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Hybrid hard drive combines SSD with traditional hard drives. I know that SSD can fail much often than traditional hard drives. So I want to ask that, when the SSD part of the hybrid drive fails, would I still be able to use the traditional hard drive?

If it won't work like that, then I will consider add-in SATA cards instead, as it delegates risk much better.

EDIT:

I guess it differs from model to model, so if yes what models would work. (I am evaluating Seagate DX for now)

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I'm going with 'No' - if you loose the SSD part of your hybrid drive it will cease to function. This is based on the fact that SSD Hybrid HDD rely on the SDD to cache data to and from the SATA connection, therefore if the SSD fails, there will be no route to the data from the SATA connection.

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I would have thought that the algorithm does not blindly load the latest read file into the SSD, otherwise it would be inefficient. Which means there would still be a direct tunnel from the traditional HD to the motherboard (through the algorithm chip of course)? –  lulalala Nov 1 '13 at 1:39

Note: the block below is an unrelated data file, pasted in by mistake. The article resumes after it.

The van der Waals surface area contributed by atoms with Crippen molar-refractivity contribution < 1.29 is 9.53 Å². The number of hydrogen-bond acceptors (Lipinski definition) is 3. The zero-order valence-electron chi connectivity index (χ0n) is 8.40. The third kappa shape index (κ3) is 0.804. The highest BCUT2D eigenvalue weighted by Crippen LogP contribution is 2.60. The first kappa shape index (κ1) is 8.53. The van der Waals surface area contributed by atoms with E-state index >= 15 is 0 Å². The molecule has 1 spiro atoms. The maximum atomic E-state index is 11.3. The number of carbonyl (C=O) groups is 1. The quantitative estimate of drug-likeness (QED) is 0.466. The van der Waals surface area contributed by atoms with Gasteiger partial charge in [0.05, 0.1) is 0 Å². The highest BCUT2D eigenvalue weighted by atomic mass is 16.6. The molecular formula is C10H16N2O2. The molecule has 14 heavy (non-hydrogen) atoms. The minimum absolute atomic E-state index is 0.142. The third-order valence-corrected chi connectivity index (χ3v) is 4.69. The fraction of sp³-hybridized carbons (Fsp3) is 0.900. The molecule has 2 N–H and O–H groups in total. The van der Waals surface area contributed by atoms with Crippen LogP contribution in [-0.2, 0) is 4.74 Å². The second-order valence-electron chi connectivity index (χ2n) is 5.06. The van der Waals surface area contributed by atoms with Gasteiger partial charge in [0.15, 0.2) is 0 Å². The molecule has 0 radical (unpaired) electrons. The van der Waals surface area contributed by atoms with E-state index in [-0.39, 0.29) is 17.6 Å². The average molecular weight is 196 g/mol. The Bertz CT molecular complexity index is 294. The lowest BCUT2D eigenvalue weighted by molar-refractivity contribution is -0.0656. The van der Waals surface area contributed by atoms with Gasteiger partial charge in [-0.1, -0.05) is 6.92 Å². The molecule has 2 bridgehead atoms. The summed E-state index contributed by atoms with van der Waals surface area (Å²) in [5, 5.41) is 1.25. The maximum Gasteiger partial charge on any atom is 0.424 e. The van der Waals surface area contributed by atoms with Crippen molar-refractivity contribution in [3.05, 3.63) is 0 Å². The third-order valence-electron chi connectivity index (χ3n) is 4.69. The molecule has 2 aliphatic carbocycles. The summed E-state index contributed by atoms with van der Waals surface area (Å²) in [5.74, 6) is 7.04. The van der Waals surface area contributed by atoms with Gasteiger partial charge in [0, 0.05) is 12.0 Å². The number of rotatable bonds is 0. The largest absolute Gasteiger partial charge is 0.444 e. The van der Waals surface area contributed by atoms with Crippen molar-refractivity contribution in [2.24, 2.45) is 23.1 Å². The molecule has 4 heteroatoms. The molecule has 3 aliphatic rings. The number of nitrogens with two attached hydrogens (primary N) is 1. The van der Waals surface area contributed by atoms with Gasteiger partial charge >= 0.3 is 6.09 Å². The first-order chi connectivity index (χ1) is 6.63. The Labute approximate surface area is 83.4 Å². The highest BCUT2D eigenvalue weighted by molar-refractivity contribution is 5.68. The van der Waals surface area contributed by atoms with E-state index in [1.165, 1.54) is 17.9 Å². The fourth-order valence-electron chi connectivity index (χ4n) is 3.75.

I would hope so, but it may be more likely that upon failure of the SSD the firmware would report the drive as failing or failed which might make it difficult to recover data, depends on location of indexes / file allocation tables etc? –  sgtbeano Nov 1 '13 at 14:31
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I would be concerned if the drive tries to cache to failed regions of the SSD component and then blindly reads to them. Hopefully they have SMART reporting for the SSD to stop this... –  Beeblebrox Dec 1 '13 at 1:25

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